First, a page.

Coverage of Friday's cert. grant in Doe v. Reed dominated the headlines over the weekend.  Adam Liptak of the New York Times has coverage of the case, in which the petitioners "“ who signed petitions supporting a referendum on a Washington state law extending the benefits of marriage to couples who registered as "domestic partners "“ seek to preclude the disclosure of their names and contact information.  The Christian Science Monitor analyzes whether the groups seeking disclosure of the signatures are seeking “conversation or confrontation,” while Linda Greenhouse (in online commentary for the New York Times) compares the case to the ongoing challenge to California's Prop 8 and Citizens United v. FEC, writing that “a merger of two separate lines of First Amendment precedent, one on freedom from compelled disclosure and the other on access to government proceedings, may not be far off.”  The Blog of Legal Times also has coverage of the case, which “may be argued in April,” while SCOTUSblog’s own Lyle Denniston points out that “[t]he outcome of the case could affect publicity about petition-signers in the 27 states that have either an initiative or a referendum option for voters, or both.”

The inner workings of the Office of the Solicitor General were on view in several stories.  The Associated Press reports on a December meeting between major tobacco companies and Solicitor General Elena Kagan regarding the government's options in its racketeering suit against the tobacco industry.  The D.C. Circuit recently held that tobacco companies “illegally concealed the dangers of cigarette smoking,” but the court had previously prohibited the government from seeking the disgorgement of industry profits.  Bloomberg’s Greg Stohr also has a story on the meeting, in which he reports that the two sides discussed a “so-called walk-away agreement,” under which both sides would agree not to seek certiorari.  Finally, Tom analyzes these meetings, and in particular the characterization of the meetings as closed and secret.  He points out that the government, like many private parties, often meets with opposing counsel to consider a settlement.  These meeting are not “secret,” he writes, and they “happen all the time.”  The deadline to appeal the decision is February 19th.  The Chicago Tribune also covers the case.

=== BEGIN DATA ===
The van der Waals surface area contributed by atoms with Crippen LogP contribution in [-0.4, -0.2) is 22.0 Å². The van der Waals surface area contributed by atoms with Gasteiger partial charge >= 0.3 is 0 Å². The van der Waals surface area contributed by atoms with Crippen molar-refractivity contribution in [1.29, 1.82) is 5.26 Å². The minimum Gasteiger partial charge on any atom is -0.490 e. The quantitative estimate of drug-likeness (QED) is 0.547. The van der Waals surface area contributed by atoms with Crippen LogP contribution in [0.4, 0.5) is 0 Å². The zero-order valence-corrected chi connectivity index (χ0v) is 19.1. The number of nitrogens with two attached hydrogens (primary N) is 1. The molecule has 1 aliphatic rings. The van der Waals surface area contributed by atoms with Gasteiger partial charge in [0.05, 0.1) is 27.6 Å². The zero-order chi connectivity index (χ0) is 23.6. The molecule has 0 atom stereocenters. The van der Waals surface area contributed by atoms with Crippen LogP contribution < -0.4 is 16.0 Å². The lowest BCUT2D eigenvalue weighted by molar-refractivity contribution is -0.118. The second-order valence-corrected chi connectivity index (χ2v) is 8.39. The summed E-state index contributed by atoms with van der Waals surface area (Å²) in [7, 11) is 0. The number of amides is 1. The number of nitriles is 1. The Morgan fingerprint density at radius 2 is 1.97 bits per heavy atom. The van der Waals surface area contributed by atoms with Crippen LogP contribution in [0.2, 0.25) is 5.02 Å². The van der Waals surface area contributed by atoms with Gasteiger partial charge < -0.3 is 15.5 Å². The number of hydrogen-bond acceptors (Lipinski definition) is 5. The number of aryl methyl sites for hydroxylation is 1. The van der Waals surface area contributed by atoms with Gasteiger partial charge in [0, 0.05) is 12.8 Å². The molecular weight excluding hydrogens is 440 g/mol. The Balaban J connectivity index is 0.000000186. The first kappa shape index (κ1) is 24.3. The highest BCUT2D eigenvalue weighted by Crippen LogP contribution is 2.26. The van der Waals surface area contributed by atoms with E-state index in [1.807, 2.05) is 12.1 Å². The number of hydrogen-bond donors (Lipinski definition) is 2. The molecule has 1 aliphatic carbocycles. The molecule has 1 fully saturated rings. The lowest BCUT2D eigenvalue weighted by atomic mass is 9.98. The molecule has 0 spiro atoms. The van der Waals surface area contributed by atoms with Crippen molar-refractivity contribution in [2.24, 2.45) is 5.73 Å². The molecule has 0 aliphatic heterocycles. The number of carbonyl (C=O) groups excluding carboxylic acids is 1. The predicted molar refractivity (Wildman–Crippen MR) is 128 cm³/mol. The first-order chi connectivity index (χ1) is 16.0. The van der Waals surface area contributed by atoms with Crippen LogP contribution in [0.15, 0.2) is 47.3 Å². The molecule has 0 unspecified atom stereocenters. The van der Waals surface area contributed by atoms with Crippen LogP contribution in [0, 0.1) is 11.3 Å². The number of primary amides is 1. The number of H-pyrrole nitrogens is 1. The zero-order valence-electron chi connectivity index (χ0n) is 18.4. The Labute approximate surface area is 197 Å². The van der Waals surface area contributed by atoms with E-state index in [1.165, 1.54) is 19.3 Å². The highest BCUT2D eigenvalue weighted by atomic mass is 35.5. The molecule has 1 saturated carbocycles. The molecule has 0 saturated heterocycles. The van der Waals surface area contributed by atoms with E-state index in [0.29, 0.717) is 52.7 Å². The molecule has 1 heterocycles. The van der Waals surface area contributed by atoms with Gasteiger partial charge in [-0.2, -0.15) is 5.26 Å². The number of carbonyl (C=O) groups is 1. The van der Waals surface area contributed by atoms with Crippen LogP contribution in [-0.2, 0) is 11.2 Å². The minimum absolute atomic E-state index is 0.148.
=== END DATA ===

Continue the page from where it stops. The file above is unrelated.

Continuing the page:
Bill Otis at Crime and Consequences discusses the honest services fraud cases before the Court this Term.  He focuses on Black v. United States, in which the Court will consider “whether we have any legal obligation to be honest with one another.”  Otis contends that the government should have mentioned that Black, upon receiving a subpoena, immediately removed files from his office, thereby demonstrating that he “himself had no trouble knowing” that what he had done was illegal.  These events, Otis suggests, refute the claim that the statute is so broad that no one can be certain if they have broken a law; in this case, at least, Black was certain he had broken the law.

Tony Mauro reviews a recent radio interview with Justice Scalia, during which the Justice discussed his love of opera music and his light-hearted comments during oral argument, meant “to just lighten things up.”  The ABA reports on whether Scalia considers forced exposure to rock and roll music to be cruel and unusual punishment.  See the full article for his answer.


  • Reuters reports, as does the Washington Post, that the Court is expected to rule by Tuesday on an appeal in the case of Abu-Jamal, who has been on death row since his 1982 conviction.
  • The St. Louis Post-Dispatch weighs in on the issues presented in Monsanto Company v. Geertson Seed Farms, in which the Court granted cert. on Friday. ABC News also has coverage.
  • In the Los Angeles Times, the editorial page analyzes last week’s oral argument in United States v. Comstock and opines that “using the civil commitment process to lengthen a criminal sentence is dishonest and dangerous.”  UPI also reports on the case.
  • And finally, Above The Law offers predictions for potential coalitions of Justices in 26 cases this term, measuring 4 data points to analyze each Justice’s preferences

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